Santa Clara University

The Complex Systems Scholar

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Professor Dragoslav Siljak teaches in SCU’s School of Engineering, where he has held the Benjamin and Mae Swig University Chair since 1983.

For more than 40 years, Professor Dragoslav D. Siljak has conducted research on complex systems and how they behave. “The objective of much of my research is to develop a mathematical theory that can analyze, predict, and control the behavior of complex systems in uncertain environments.

“Complex systems are made of a multitude of interdependent parts that interact in intricate and uncertain ways,” explains Siljak. And they exist everywhere. Siljak and his collaborators have studied “fields as diverse as electric power systems and the arms race, ecosystems and large space structures, competitive economic equilibrium and artificial neural networks,” he says.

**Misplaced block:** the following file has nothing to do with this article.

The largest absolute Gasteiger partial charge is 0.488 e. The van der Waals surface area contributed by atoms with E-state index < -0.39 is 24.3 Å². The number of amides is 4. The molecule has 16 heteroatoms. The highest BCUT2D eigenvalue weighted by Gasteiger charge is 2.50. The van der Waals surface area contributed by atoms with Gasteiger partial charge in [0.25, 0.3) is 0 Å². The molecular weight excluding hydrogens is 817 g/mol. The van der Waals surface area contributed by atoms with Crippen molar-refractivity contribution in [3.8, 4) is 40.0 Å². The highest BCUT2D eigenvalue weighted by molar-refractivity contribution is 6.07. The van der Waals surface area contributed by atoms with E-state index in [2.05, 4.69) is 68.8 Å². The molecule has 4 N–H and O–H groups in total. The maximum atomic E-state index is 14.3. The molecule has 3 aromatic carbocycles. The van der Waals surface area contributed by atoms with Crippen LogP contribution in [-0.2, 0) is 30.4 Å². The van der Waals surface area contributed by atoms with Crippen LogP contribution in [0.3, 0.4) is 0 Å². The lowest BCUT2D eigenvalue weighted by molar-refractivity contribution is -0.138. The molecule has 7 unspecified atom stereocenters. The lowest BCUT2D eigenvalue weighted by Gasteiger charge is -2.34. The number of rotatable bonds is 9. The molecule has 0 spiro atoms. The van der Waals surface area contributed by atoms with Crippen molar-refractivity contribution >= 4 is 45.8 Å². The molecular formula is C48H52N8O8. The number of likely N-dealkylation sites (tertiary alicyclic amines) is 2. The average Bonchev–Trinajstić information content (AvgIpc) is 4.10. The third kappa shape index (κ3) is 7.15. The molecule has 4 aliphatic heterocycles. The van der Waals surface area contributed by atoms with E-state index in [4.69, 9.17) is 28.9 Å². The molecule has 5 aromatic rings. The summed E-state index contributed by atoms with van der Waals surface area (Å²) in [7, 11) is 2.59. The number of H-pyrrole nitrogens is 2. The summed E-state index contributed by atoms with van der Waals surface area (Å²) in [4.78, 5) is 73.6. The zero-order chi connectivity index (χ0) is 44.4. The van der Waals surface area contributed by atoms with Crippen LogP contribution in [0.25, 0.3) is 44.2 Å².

“Of particular interest in our studies was the fundamental question: Does increased complexity make for diminished stability? Or is it the other way around, and increased complexity begets increased system stability? No universal answer to this question has been found in complex systems, whether natural or man-made,” he explains. “Our mathematical analysis has shown that if interactions between parts of a complex system are properly bounded, then the stability of the parts either can, or can be made to, imply the stability of the overall system.”

Siljak’s research has shown that, for complex systems, decentralized control is superior to centralized control; the former is more suitable for preventing possible (or, he might argue, probable) failures of a complex system or coping with those occurring during operation.

A prolific scholar, he has published an array of books and papers, including three books (Decentralized Control of Complex Systems, Large-Scale Dynamic Systems, and Nonlinear Systems) and more than 180 papers in scholarly and scientific journals. In 1999, the Institute of Electrical and Electronics Engineers honored him with the prestigious title of Life Fellow.

The University Environment